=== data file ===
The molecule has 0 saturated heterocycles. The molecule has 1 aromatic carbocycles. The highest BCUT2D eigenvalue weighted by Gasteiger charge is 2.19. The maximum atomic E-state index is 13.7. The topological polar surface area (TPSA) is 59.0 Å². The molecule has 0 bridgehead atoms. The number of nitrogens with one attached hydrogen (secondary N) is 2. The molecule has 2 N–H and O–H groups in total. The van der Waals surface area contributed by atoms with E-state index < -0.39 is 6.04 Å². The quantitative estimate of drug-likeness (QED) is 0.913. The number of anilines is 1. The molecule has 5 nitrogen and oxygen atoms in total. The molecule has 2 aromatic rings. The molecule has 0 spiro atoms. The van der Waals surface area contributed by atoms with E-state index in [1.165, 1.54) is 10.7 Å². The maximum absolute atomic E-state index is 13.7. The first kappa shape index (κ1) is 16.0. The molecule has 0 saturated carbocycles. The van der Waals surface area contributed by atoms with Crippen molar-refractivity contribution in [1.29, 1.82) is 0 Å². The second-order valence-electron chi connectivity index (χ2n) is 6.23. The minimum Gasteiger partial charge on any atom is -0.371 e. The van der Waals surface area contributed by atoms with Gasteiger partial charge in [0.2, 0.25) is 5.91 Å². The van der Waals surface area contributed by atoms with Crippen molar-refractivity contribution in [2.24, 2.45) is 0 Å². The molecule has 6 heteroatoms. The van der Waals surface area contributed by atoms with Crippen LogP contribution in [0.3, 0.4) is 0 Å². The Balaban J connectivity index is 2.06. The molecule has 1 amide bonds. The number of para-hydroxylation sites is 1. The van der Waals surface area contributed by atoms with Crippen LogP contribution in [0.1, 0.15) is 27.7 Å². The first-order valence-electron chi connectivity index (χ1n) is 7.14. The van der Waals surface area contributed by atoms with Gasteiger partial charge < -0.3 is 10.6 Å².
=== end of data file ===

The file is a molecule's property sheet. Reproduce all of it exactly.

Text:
The molecule has 0 saturated heterocycles. The molecule has 1 aromatic carbocycles. The highest BCUT2D eigenvalue weighted by Gasteiger charge is 2.19. The maximum atomic E-state index is 13.7. The topological polar surface area (TPSA) is 59.0 Å². The molecule has 0 bridgehead atoms. The number of nitrogens with one attached hydrogen (secondary N) is 2. The molecule has 2 N–H and O–H groups in total. The van der Waals surface area contributed by atoms with E-state index < -0.39 is 6.04 Å². The quantitative estimate of drug-likeness (QED) is 0.913. The number of anilines is 1. The molecule has 5 nitrogen and oxygen atoms in total. The molecule has 2 aromatic rings. The molecule has 0 spiro atoms. The van der Waals surface area contributed by atoms with E-state index in [1.165, 1.54) is 10.7 Å². The maximum absolute atomic E-state index is 13.7. The first kappa shape index (κ1) is 16.0. The molecule has 0 saturated carbocycles. The van der Waals surface area contributed by atoms with Crippen molar-refractivity contribution in [1.29, 1.82) is 0 Å². The second-order valence-electron chi connectivity index (χ2n) is 6.23. The minimum Gasteiger partial charge on any atom is -0.371 e. The van der Waals surface area contributed by atoms with Gasteiger partial charge in [0.2, 0.25) is 5.91 Å². The van der Waals surface area contributed by atoms with Crippen molar-refractivity contribution in [2.24, 2.45) is 0 Å². The molecule has 6 heteroatoms. The van der Waals surface area contributed by atoms with Crippen LogP contribution in [0.3, 0.4) is 0 Å². The Balaban J connectivity index is 2.06. The molecule has 1 amide bonds. The number of para-hydroxylation sites is 1. The van der Waals surface area contributed by atoms with Crippen LogP contribution in [0.1, 0.15) is 27.7 Å². The first-order valence-electron chi connectivity index (χ1n) is 7.14. The van der Waals surface area contributed by atoms with Gasteiger partial charge < -0.3 is 10.6 Å².